Saturday, August 20, 2011

Thailand Redux

Well, it turns out my last night on Gili Air was more eventful than I’d anticipated. I’d gone to a nearby hotel to put op my last post, and found I really didn’t have an appetite for dinner, but I got a watermelon juice because it came with free wifi access. Two hours later I was puking that same watermelon juice back up in my bungalow and feeling pretty miserable about it. I’d been so exhausted the night before that I’d fallen into bed without taking my malaria pill (as I realized the next day), but my money’s on food poisoning. In any case, I took a Malarone and an antibiotic and a Dramamine, and by morning I was tired but feeling okay.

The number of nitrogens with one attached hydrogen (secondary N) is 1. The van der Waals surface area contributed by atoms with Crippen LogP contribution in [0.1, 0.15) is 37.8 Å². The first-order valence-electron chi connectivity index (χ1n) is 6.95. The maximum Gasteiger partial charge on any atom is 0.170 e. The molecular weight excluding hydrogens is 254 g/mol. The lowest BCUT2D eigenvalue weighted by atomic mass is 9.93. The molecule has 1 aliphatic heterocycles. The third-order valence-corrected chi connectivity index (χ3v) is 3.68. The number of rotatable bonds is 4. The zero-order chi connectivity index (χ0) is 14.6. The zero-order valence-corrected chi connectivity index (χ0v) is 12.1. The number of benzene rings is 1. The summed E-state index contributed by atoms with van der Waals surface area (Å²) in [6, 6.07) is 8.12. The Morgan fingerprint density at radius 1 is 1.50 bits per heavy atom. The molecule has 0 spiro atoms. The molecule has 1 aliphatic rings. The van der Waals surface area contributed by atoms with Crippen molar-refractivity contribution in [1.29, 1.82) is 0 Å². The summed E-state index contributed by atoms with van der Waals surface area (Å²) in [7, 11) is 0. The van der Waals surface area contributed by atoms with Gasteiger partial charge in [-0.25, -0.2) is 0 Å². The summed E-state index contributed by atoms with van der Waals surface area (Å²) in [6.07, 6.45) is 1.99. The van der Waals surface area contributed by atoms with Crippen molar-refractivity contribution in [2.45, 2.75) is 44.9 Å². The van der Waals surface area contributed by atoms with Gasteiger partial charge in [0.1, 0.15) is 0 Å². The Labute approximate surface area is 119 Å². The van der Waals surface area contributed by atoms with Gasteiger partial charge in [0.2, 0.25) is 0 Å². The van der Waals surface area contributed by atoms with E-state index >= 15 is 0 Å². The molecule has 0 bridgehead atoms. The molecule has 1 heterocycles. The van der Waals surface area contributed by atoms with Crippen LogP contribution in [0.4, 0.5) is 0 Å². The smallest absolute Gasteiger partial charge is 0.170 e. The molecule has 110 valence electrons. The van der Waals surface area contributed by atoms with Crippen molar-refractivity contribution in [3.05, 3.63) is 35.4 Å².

Which was good, because that day was also fuller than I’d expected. There’s two boats to Bali from the Gilis, one fast and one slow. The fast one takes and hour or two and costs a bit over $60, so I paid Rp175,000 (about $22) for a ticket on the 4-hour slow boat with a van to my hotel in Kuta. What the guy who sold me the ticket didn’t mention was that it also included a ride on the public boat back to the harbor in Bangsal, an 2-hour van ride across Lombok to the port, then the 4-hour ferry, and finally another 2-hour van ride across Bali to Kuta. And all this with my 20kg bag, backpack, and laptop bag. Whoops. It was evening by the time I got to Kuta (and no direct hotel drop-off either, just one stop in the touristy part of town), and the first place I found with rooms available was Fat Yogi. Rp300,000/night (around $35), but I was tired so I took it. Wow. Lap of friggin luxury, there. Hot water and air conditioning, good wifi by the pool in the courtyard, no mildew or spiders! The bed was a little hard, but I slept like a rock. In the morning I wandered around town a bit, unsuccessfully looking for fruit kripik to bring home (should have stocked up in the Surabaya airport!), then caught a cab to the airport and flew to Chiang Mai, Thailand, by way of Singapore.